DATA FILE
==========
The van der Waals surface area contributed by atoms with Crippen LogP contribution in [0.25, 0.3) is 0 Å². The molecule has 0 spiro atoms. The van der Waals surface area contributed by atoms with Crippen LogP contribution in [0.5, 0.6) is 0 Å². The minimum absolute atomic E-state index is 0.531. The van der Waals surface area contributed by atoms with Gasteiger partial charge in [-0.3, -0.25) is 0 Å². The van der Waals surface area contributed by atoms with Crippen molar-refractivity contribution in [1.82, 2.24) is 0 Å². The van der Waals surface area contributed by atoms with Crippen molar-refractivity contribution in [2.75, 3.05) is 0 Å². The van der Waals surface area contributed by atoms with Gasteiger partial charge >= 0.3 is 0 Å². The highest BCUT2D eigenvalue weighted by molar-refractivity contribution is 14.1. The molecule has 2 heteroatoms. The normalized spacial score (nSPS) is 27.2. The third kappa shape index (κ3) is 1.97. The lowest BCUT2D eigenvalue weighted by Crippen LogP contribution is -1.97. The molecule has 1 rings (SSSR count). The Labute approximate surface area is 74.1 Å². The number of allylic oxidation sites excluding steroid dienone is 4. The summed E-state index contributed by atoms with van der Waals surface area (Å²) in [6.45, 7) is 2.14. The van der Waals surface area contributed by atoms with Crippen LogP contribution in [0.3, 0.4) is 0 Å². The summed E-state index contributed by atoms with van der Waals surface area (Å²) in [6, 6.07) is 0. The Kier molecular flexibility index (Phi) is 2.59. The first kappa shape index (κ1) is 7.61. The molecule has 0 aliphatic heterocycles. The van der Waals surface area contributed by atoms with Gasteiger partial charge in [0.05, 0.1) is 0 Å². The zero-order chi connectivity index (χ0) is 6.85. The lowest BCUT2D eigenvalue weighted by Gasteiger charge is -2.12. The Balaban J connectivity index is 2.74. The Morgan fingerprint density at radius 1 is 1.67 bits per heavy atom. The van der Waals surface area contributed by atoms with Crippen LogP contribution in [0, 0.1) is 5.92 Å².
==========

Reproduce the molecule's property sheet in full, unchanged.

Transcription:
The van der Waals surface area contributed by atoms with Crippen LogP contribution in [0.25, 0.3) is 0 Å². The molecule has 0 spiro atoms. The van der Waals surface area contributed by atoms with Crippen LogP contribution in [0.5, 0.6) is 0 Å². The minimum absolute atomic E-state index is 0.531. The van der Waals surface area contributed by atoms with Gasteiger partial charge in [-0.3, -0.25) is 0 Å². The van der Waals surface area contributed by atoms with Crippen molar-refractivity contribution in [1.82, 2.24) is 0 Å². The van der Waals surface area contributed by atoms with Crippen molar-refractivity contribution in [2.75, 3.05) is 0 Å². The van der Waals surface area contributed by atoms with Gasteiger partial charge >= 0.3 is 0 Å². The highest BCUT2D eigenvalue weighted by molar-refractivity contribution is 14.1. The molecule has 2 heteroatoms. The normalized spacial score (nSPS) is 27.2. The third kappa shape index (κ3) is 1.97. The lowest BCUT2D eigenvalue weighted by Crippen LogP contribution is -1.97. The molecule has 1 rings (SSSR count). The Labute approximate surface area is 74.1 Å². The number of allylic oxidation sites excluding steroid dienone is 4. The summed E-state index contributed by atoms with van der Waals surface area (Å²) in [6.45, 7) is 2.14. The van der Waals surface area contributed by atoms with Crippen LogP contribution in [0.3, 0.4) is 0 Å². The summed E-state index contributed by atoms with van der Waals surface area (Å²) in [6, 6.07) is 0. The Kier molecular flexibility index (Phi) is 2.59. The first kappa shape index (κ1) is 7.61. The molecule has 0 aliphatic heterocycles. The van der Waals surface area contributed by atoms with Gasteiger partial charge in [0.05, 0.1) is 0 Å². The zero-order chi connectivity index (χ0) is 6.85. The lowest BCUT2D eigenvalue weighted by Gasteiger charge is -2.12. The Balaban J connectivity index is 2.74. The Morgan fingerprint density at radius 1 is 1.67 bits per heavy atom. The van der Waals surface area contributed by atoms with Crippen LogP contribution in [0, 0.1) is 5.92 Å².